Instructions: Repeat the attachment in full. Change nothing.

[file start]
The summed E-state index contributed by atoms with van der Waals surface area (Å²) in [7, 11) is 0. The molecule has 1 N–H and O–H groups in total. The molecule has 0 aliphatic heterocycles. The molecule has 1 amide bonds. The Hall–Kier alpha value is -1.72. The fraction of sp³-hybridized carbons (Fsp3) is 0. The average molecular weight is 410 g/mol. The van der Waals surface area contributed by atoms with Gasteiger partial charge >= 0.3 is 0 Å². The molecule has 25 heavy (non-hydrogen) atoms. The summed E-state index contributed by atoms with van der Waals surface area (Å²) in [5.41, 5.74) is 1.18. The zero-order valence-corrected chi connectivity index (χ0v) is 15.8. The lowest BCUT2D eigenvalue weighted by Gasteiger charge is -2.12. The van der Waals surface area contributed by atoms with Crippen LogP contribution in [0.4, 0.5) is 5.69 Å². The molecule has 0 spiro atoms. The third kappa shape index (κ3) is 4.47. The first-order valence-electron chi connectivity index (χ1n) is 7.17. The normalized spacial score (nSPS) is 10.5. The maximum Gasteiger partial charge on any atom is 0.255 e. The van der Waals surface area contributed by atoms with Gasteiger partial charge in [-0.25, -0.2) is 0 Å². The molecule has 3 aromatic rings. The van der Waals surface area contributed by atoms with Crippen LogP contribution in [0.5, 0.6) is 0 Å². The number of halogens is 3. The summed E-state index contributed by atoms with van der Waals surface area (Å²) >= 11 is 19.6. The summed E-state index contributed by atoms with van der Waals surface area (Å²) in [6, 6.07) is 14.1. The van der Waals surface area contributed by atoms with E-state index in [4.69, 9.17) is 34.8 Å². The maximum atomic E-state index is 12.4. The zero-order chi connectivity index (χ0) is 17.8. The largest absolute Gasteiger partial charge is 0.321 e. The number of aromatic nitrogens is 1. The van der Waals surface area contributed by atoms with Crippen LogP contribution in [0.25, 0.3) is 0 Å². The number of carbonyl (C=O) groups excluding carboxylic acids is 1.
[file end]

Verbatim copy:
The summed E-state index contributed by atoms with van der Waals surface area (Å²) in [7, 11) is 0. The molecule has 1 N–H and O–H groups in total. The molecule has 0 aliphatic heterocycles. The molecule has 1 amide bonds. The Hall–Kier alpha value is -1.72. The fraction of sp³-hybridized carbons (Fsp3) is 0. The average molecular weight is 410 g/mol. The van der Waals surface area contributed by atoms with Gasteiger partial charge >= 0.3 is 0 Å². The molecule has 25 heavy (non-hydrogen) atoms. The summed E-state index contributed by atoms with van der Waals surface area (Å²) in [5.41, 5.74) is 1.18. The zero-order valence-corrected chi connectivity index (χ0v) is 15.8. The lowest BCUT2D eigenvalue weighted by Gasteiger charge is -2.12. The van der Waals surface area contributed by atoms with Crippen LogP contribution in [0.4, 0.5) is 5.69 Å². The molecule has 0 spiro atoms. The third kappa shape index (κ3) is 4.47. The first-order valence-electron chi connectivity index (χ1n) is 7.17. The normalized spacial score (nSPS) is 10.5. The maximum Gasteiger partial charge on any atom is 0.255 e. The van der Waals surface area contributed by atoms with Gasteiger partial charge in [-0.25, -0.2) is 0 Å². The molecule has 3 aromatic rings. The van der Waals surface area contributed by atoms with Crippen LogP contribution in [0.5, 0.6) is 0 Å². The number of halogens is 3. The summed E-state index contributed by atoms with van der Waals surface area (Å²) >= 11 is 19.6. The summed E-state index contributed by atoms with van der Waals surface area (Å²) in [6, 6.07) is 14.1. The van der Waals surface area contributed by atoms with E-state index in [4.69, 9.17) is 34.8 Å². The maximum atomic E-state index is 12.4. The zero-order chi connectivity index (χ0) is 17.8. The largest absolute Gasteiger partial charge is 0.321 e. The number of aromatic nitrogens is 1. The van der Waals surface area contributed by atoms with Crippen LogP contribution in [0.25, 0.3) is 0 Å². The number of carbonyl (C=O) groups excluding carboxylic acids is 1.